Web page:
A man out of time.
He has been here before. The stained peeling wallpaper, the dirt and debris marking the skirting boards are too unmistakable. Too real. He wonders if he should leave the room.
Opening the door, he plunges straight out into the abyss. It's pitch black but for a few puddles of bluish-black-like landing lights. A blinding headache engulfs him. He feels like he's being torn apart — ripped right down the middle, a real-life crease mark. Flashes of blue-tinged smoke erupt from the ether; crackling, hissing, screeching sounds come from nowhere and everywhere.
He feels wetness trickling down the side of his head. The headache is gone. He's holding a gun. Gone. A subliminal from another time. He's in agony because he feels like this has happened already and it's like starting a film halfway through. He's on the floor but not on the floor. There's blood weeping from a head wound. There is no blood. There is no head wound. He's perfectly fine. Yet there he is, comatose on the floor with litres of blood pouring out. This is it, he thinks, the end of the line.
He is standing at the sink filling his coffee mug with water that froths over the sides. His foot bleeds. He cries out. He watches as his beard hair goes down the plug hole. The kettle boils. Shake twice, flush and wash. The cup slips out of his fingers.
It is evening now and he is sitting eating a microwaveable meal-for-one. He feels hungry and full at the same time and he can't figure out which one of him is the hungry one.
It was the first time he'd ever heard of it. Time Dissonance Syndrome. Reading from a medical dictionary, he found out that it was “a neurological disorder in which the patient perceives two or more similar but distinct lives simultaneously ... Dr Hans Müller and Professor Henry Bohr first hypothesized that TDS shares similarities with the déjà vu virus (page 127) ... see their respective entries for more information”.
He knew there was something wrong with him when his father died. He was seven, in the backseat, his father hunched over the steering wheel and then time started to peel away, the inside of the car seemed to stretch. Then nothing. Just the sickening sound of metal on metal.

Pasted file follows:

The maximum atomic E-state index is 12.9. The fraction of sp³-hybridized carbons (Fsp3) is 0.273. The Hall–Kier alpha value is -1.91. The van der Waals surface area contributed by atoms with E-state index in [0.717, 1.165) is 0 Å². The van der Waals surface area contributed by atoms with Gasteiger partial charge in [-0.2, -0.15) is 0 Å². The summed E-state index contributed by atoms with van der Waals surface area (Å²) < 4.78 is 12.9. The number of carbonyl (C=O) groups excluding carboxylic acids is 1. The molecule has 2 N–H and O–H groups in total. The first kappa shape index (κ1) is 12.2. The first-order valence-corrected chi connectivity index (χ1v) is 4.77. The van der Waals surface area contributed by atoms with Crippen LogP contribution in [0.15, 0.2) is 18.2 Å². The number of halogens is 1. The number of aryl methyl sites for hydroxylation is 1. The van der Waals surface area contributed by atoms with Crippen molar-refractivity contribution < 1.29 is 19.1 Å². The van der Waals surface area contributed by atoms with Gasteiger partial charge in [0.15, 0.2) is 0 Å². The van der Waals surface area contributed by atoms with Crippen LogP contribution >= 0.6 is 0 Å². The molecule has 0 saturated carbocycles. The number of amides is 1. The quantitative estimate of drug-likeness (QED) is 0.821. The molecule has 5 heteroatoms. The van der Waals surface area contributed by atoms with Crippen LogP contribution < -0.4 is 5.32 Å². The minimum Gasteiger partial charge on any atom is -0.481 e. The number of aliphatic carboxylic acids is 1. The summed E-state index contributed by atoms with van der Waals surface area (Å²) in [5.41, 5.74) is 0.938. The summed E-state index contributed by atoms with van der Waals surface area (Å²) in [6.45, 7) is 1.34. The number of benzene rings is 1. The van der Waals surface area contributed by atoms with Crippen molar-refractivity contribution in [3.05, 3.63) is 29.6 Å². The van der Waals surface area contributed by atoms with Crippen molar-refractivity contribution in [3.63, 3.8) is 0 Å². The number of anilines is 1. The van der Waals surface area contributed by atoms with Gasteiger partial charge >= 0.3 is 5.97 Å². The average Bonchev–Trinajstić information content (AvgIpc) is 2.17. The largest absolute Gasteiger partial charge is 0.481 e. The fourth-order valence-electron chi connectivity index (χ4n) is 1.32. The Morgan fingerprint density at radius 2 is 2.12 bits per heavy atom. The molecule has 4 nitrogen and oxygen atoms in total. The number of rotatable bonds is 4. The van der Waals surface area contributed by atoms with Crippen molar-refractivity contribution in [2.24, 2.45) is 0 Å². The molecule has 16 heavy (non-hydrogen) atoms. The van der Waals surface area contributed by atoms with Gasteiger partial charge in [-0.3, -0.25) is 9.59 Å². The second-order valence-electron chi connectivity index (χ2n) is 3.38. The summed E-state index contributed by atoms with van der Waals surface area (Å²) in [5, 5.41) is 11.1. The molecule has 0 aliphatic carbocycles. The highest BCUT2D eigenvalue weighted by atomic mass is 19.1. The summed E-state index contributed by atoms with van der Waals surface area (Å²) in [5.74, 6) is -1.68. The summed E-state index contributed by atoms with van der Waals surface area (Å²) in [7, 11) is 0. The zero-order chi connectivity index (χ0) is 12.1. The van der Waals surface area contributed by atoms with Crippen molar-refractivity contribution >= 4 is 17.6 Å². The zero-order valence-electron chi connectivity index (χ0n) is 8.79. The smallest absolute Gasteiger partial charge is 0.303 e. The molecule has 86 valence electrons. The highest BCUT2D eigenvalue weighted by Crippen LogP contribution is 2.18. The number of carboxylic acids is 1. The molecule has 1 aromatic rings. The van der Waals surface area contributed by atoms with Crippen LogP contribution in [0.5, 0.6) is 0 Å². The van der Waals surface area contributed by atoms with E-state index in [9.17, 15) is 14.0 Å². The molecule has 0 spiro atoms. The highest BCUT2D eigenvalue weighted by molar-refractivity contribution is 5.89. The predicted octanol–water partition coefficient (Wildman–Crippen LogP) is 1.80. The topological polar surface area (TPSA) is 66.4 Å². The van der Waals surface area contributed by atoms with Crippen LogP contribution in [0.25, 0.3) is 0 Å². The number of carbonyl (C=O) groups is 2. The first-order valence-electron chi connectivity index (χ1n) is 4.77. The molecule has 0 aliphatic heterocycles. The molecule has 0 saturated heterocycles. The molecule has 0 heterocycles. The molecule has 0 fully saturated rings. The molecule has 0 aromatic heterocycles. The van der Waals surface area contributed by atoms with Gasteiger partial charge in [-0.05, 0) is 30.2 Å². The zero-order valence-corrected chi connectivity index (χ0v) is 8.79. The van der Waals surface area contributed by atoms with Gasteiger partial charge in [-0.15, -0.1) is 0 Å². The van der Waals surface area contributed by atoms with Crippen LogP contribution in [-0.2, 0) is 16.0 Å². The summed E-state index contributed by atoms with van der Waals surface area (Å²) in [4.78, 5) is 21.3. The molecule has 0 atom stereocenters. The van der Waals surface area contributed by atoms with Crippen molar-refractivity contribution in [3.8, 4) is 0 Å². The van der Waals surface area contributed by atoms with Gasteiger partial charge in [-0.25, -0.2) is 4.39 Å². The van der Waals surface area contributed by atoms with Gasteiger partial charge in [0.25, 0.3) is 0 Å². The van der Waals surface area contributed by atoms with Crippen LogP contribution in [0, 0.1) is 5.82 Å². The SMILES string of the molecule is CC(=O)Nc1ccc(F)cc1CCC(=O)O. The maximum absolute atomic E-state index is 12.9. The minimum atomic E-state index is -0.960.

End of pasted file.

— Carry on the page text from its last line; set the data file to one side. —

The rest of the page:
The terrible thing was he had never been in a car crash and his father was still alive.
Years later, after countless sessions with different psychiatrists and doctors he was finally diagnosed with Time Dissonance Syndrome. The doctors told him that it was common to have more timelines as a child. As he grew older, they said, these parallel timelines would diminish. He found it difficult to explain his problem to people. So he stopped trying.
Every moment, even in sleep, he feels like he is living more than one life.
“You will experience some side effects.”
“Like ... your perception of time will alter. You'll perceive time on a nonlinear level without the notion of causality. The symptoms only last, on average, three weeks — but ...”
“That's based upon lineal time, whereas we have no concrete idea of when you'll perceive the effects to stop.”
They're laughing at him. In the playground, pointing their fingers and laughing. Daring themselves to go nearer and nearer. They tease him. Torment him with their name-calling, whispering behind his back.
The school has sent a letter home. Inattentive, they say. In a world of his own. His parents try to understand, try to see it from his point of view but he doesn't seem to hear. They take it the wrong way. “Can't you see that there's something wrong with the boy? This is your fault, you should have been firmer with him.”
“Tom? Tom, are you listening? If you don't want to learn, then you can just leave the classroom.” He is not paying attention. He is disconnected. He has been in this scene before.
In his bedroom, he's curled up into a ball, squeezing himself ever tighter. His mouth clenched, eyes like slits. The pain in his head is intense. He can feel liquid trickling down the side of his head. It's dripping off his earlobe like the last gasps of the water tap. The pain stops. As quickly as it came. He feels his head. Nothing there. He lies on his back, feels around. His hand touches something. He knows what it is, doesn't want to look at it, can feel the shape of it. Cold and harsh. He can feel the weight of it, the contours between his fingers. The feel of the trigger. It's all there. He looks down at his hand. Nothing there, nothing at all.
He is ten.
He has been here before. He desperately wants to catch up to some future version of himself and hope he can feel normal.
He has done it before. Felt the exploding headache that engulfs him. He has seen the smoke curl around the room.
He puts the gun up to his head.
He has been here before.